Thursday, February 25, 2010

Good and Evil

All the rage on the LOST boards is deciding whether Jacob is good and MIB/Fake Locke/Flocke is evil or vice versa. I don't think either is good; I think they are just two evils. But this opening is a subterfuge; the blog posting is not about LOST, but about the real meaning of good and evil.

I do not understand the idea of disembodied forces called good and evil, symbolized with white and black anything. I really don't understand it, either from a philosophical or literary or political or theological standpoint.

What is evil? Is evil the opposite of good, and then so what is good? Is good the sustenance of life? Is good tied to a code, or just a vague, general principle of positivity. If good is the sustenance of life, is evil always the support or pursuit of death? But doesn't there have to be death sometimes, and isn't death in many cases good or considered good (such as in sacrifice to save another's life), so when is death good and when is it evil? Or when is it just death? Is evil destruction and good construction? Is good love of others and evil love of self to the exclusion of others? That might be closer to the common literary view.

The rich young ruler called Jesus "Good Teacher," and Jesus responded unlike how we would. He didn't say, "I'm not just a teacher, so get that straight first off." He said simply, "There is none good but God." Now we could go in a lot of directions with that, but let's just keep with this topic, good v. evil. Good = God, God = good (only a coincidence of English that the spellings are so close). Good is a characteristic of God, not a disembodied force. It is an adjective, a descriptor, not an entity. We cannot separate goodness from God. Goodness can be seen in God's gifts, grace, mercy, moral purity, righteousness.

So, where does that leave evil? I'm not going to say what most people think, that evil is the opposite and is embodied in the devil. The devil is evil, but he's not the only one--or is he? Are humans evil, or are they just sinners? Now, being a sinner is bad enough, because it means rebellion against God (not just human weakness and mistakes--if Christ just died to reconcile us to God for our eccentricities and foibles and failings and foibles, he went to a lot of trouble for something we don't take too seriously. Christ died for our rebellion and hate toward God, which we don't so readily admit to. We can't have a good idea of a savior unless we have a clear idea of what we are being saved from.) Back from that tangent. As I said, being a sinner is bad enough, but are we evil?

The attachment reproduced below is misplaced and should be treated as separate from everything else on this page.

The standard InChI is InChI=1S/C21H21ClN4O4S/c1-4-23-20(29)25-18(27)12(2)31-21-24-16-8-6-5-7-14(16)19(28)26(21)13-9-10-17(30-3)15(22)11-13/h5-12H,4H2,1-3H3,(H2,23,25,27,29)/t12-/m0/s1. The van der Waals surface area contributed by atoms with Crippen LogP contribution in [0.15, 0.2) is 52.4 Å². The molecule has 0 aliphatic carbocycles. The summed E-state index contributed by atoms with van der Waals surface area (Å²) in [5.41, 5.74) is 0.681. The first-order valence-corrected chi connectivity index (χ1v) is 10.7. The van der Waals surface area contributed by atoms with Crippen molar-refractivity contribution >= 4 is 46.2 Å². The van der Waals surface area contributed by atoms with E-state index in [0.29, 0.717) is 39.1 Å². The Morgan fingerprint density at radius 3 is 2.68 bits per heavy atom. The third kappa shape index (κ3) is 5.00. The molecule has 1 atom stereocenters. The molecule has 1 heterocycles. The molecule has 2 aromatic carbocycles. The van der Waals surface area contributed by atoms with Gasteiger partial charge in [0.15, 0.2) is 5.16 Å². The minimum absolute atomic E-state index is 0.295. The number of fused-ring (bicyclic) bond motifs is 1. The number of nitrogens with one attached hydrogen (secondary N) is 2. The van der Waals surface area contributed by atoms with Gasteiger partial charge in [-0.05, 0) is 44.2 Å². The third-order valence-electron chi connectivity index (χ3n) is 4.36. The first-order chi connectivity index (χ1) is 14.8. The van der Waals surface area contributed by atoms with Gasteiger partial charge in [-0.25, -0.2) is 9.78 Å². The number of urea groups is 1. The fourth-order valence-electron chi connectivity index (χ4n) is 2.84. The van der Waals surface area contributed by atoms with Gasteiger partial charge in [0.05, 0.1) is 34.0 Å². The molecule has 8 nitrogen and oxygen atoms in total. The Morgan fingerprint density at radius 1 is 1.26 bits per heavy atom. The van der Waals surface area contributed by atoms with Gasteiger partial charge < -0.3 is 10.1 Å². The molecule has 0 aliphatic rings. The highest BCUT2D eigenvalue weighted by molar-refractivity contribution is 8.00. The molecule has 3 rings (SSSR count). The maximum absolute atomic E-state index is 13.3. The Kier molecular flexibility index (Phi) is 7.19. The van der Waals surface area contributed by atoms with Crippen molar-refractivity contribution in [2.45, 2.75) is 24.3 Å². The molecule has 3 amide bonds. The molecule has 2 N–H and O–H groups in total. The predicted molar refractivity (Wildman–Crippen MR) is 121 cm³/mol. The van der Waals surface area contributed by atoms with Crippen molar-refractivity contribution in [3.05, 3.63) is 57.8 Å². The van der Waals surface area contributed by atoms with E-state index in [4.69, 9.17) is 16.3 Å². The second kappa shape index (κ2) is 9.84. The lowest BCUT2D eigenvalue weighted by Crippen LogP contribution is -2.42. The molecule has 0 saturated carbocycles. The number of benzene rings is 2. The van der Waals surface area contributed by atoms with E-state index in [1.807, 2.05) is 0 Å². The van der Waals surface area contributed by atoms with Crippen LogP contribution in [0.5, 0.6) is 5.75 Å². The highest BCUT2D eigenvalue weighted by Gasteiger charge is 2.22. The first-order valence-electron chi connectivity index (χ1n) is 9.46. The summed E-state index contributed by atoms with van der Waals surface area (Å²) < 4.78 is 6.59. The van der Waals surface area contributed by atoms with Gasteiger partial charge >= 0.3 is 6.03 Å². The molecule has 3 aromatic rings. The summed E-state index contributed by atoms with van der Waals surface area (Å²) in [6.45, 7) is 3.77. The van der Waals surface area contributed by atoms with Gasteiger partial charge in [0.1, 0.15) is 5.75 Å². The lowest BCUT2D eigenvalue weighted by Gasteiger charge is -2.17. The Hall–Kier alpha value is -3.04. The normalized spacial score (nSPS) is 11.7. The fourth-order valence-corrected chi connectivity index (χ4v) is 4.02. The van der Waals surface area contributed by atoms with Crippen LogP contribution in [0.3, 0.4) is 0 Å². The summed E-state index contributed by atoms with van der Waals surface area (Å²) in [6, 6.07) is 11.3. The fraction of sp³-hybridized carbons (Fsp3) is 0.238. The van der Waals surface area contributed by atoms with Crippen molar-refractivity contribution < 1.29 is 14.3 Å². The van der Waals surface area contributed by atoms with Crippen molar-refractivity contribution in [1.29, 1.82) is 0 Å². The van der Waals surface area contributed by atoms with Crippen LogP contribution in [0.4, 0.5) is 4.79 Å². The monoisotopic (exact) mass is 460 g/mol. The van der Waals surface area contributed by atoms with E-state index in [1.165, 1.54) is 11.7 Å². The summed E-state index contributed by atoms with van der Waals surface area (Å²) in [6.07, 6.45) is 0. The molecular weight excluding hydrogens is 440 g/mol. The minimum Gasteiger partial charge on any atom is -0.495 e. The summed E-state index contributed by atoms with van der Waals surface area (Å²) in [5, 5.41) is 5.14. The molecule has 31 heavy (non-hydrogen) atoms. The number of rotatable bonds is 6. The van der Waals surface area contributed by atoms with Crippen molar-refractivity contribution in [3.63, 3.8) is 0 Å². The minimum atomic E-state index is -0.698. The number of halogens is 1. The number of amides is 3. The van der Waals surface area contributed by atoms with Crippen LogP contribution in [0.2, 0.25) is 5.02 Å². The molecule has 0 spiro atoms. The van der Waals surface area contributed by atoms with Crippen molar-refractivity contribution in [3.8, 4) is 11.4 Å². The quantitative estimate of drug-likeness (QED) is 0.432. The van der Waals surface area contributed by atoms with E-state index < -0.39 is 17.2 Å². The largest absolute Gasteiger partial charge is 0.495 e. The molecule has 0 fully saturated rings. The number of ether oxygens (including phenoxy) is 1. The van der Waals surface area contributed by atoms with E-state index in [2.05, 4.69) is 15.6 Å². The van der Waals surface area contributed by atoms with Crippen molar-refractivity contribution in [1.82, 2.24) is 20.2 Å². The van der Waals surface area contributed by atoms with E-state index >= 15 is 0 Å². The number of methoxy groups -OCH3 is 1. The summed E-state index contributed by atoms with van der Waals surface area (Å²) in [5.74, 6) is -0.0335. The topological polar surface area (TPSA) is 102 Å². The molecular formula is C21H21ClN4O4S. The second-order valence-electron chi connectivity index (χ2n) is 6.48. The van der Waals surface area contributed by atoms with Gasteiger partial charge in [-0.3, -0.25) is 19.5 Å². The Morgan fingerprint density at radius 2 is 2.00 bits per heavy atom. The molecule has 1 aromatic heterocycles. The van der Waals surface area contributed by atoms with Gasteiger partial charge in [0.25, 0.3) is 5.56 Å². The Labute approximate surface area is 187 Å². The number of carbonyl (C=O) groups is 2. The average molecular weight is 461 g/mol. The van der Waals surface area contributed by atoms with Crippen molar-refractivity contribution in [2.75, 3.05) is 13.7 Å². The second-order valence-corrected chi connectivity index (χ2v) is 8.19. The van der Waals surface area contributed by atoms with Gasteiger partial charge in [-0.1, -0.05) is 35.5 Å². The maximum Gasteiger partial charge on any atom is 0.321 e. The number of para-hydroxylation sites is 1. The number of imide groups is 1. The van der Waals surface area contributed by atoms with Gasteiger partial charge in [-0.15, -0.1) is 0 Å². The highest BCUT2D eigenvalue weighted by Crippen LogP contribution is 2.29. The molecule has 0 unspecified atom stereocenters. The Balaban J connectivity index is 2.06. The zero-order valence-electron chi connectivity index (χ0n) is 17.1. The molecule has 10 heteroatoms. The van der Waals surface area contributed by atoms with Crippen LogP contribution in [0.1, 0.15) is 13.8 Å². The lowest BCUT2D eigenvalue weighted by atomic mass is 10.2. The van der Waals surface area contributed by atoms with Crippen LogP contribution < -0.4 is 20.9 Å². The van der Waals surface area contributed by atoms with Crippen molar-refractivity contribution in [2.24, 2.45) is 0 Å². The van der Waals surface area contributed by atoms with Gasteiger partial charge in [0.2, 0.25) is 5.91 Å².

I say this because I think there is a lot of silly speculation about good and evil that is mythic but not real, that makes interesting movies but has no relationship to our lives. Humans are both good and evil, righteous and sinful. Cultures differ in their definitions of good and evil; there is only one standard that transcends cultures and it defines good and evil on the basis of one's relationship with or rebellion toward God.

All that being said, I like mythic movies, but Star Wars, the big good-evil opus, at the same time blurs the lines because the evil person moves to the good at the end and the good is capable to becoming evil. One of my favorite short stories is Young Goodman Brown, by Hawthorne. it explores good and evil but I think it comes out with the idea that there is evil within all of us but it is deeply hidden, and if we knew what was really in our hearts, could truly see what we are capable of, we ourselves, who must be the good because we pay the taxes and work the jobs and raise the children, if we knew we really wouldn't be able to cope.

So the question to me is not so much who is evil, but where is evil. Evil is everywhere, but it's not out there, floating around like a ghost. It's within.

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